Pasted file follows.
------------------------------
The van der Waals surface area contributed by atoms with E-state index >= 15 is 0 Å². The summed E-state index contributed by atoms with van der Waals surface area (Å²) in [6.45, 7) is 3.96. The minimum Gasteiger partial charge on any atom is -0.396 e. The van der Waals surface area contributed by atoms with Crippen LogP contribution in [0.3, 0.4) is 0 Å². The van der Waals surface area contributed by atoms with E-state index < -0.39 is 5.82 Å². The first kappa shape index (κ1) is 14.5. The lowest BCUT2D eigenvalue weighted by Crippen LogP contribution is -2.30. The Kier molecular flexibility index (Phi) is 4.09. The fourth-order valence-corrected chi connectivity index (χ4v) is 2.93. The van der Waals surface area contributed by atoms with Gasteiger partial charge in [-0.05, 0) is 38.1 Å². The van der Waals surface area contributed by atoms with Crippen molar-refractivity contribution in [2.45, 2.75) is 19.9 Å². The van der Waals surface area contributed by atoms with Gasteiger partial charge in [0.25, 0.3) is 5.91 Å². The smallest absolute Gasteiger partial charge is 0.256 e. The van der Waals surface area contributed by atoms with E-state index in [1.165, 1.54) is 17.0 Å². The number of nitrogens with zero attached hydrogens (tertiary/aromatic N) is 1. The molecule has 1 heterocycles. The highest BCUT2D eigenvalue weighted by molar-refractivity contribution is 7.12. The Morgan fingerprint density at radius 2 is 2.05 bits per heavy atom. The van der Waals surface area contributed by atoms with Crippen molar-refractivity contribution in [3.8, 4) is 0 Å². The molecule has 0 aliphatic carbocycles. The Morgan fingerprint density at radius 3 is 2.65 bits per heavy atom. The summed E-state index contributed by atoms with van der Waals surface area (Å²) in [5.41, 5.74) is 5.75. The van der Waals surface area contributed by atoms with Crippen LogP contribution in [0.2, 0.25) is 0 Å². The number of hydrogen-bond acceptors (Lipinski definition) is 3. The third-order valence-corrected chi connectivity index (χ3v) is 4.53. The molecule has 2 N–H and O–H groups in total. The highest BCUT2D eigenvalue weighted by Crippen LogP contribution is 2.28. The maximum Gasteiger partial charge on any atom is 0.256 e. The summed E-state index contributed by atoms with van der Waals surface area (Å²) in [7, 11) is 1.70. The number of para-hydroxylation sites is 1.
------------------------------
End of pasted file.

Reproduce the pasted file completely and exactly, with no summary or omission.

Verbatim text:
The van der Waals surface area contributed by atoms with E-state index >= 15 is 0 Å². The summed E-state index contributed by atoms with van der Waals surface area (Å²) in [6.45, 7) is 3.96. The minimum Gasteiger partial charge on any atom is -0.396 e. The van der Waals surface area contributed by atoms with Crippen LogP contribution in [0.3, 0.4) is 0 Å². The van der Waals surface area contributed by atoms with E-state index < -0.39 is 5.82 Å². The first kappa shape index (κ1) is 14.5. The lowest BCUT2D eigenvalue weighted by Crippen LogP contribution is -2.30. The Kier molecular flexibility index (Phi) is 4.09. The fourth-order valence-corrected chi connectivity index (χ4v) is 2.93. The van der Waals surface area contributed by atoms with Gasteiger partial charge in [-0.05, 0) is 38.1 Å². The van der Waals surface area contributed by atoms with Crippen molar-refractivity contribution in [2.45, 2.75) is 19.9 Å². The van der Waals surface area contributed by atoms with Gasteiger partial charge in [0.25, 0.3) is 5.91 Å². The smallest absolute Gasteiger partial charge is 0.256 e. The van der Waals surface area contributed by atoms with E-state index in [1.165, 1.54) is 17.0 Å². The number of nitrogens with zero attached hydrogens (tertiary/aromatic N) is 1. The molecule has 1 heterocycles. The highest BCUT2D eigenvalue weighted by molar-refractivity contribution is 7.12. The Morgan fingerprint density at radius 2 is 2.05 bits per heavy atom. The van der Waals surface area contributed by atoms with Crippen molar-refractivity contribution in [3.8, 4) is 0 Å². The molecule has 0 aliphatic carbocycles. The Morgan fingerprint density at radius 3 is 2.65 bits per heavy atom. The summed E-state index contributed by atoms with van der Waals surface area (Å²) in [5.41, 5.74) is 5.75. The van der Waals surface area contributed by atoms with Crippen LogP contribution in [0.2, 0.25) is 0 Å². The number of hydrogen-bond acceptors (Lipinski definition) is 3. The third-order valence-corrected chi connectivity index (χ3v) is 4.53. The molecule has 2 N–H and O–H groups in total. The highest BCUT2D eigenvalue weighted by Crippen LogP contribution is 2.28. The maximum Gasteiger partial charge on any atom is 0.256 e. The summed E-state index contributed by atoms with van der Waals surface area (Å²) in [7, 11) is 1.70. The number of para-hydroxylation sites is 1.